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Politics / Politics

Bloomberg Super PAC Gun-Control Push Off to Strong Start

Given Friday's tragedy, the New York mayor could have more company in 2014.

A police officer leads two women and a child from Sandy Hook Elementary School in Newtown, Conn., where a gunman opened fire, killing 26 people, including 20 children, Friday, Dec. 14, 2012. (AP Photo/Newtown Bee, Shannon Hicks)

photo of Jill Lawrence
December 15, 2012

It is never too soon to talk about politics –- specifically gun-control politics -- when 26 people, including 20 young children, have been murdered in a school shooting rampage. New York Mayor Michael Bloomberg has been trying to launch that debate, and he’s off to a good start.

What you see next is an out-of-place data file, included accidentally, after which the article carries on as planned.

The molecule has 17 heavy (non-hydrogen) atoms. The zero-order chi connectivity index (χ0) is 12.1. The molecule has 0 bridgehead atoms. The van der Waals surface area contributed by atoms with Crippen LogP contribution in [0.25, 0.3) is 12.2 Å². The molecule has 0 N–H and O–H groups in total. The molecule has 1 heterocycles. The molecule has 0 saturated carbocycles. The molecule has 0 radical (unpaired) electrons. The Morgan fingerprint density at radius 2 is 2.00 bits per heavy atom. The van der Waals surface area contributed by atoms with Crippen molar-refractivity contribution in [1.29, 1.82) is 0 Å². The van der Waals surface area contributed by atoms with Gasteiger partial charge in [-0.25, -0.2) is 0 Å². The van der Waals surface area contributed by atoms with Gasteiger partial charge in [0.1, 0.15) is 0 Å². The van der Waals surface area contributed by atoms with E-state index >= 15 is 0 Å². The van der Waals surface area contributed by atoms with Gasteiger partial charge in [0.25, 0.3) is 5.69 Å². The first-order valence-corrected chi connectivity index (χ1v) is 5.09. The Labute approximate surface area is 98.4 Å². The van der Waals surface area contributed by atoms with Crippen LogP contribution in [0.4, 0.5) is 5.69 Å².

While Bloomberg’s Mayors Against Illegal Guns initiative focuses on state and federal gun laws, his new Independence USA super PAC is all about electing or defeating those who make the laws. He injected less than $9 million in super PAC money into the political bloodstream, a pittance in the post-Citizens United world. But his record – three wins, three losses, and a bonus win for an independent Senate candidate he supported through another super PAC – is impressive.

The context here must be Karl Rove’s Crossroads empire, created in 2010, which spent $300 million this year to little effect. Contrast that with Bloomberg. He started spending barely a month before the election and he didn’t sink money into the presidential race. Instead he homed in on down-ballot candidates who agreed with him about the need for “sensible” gun control.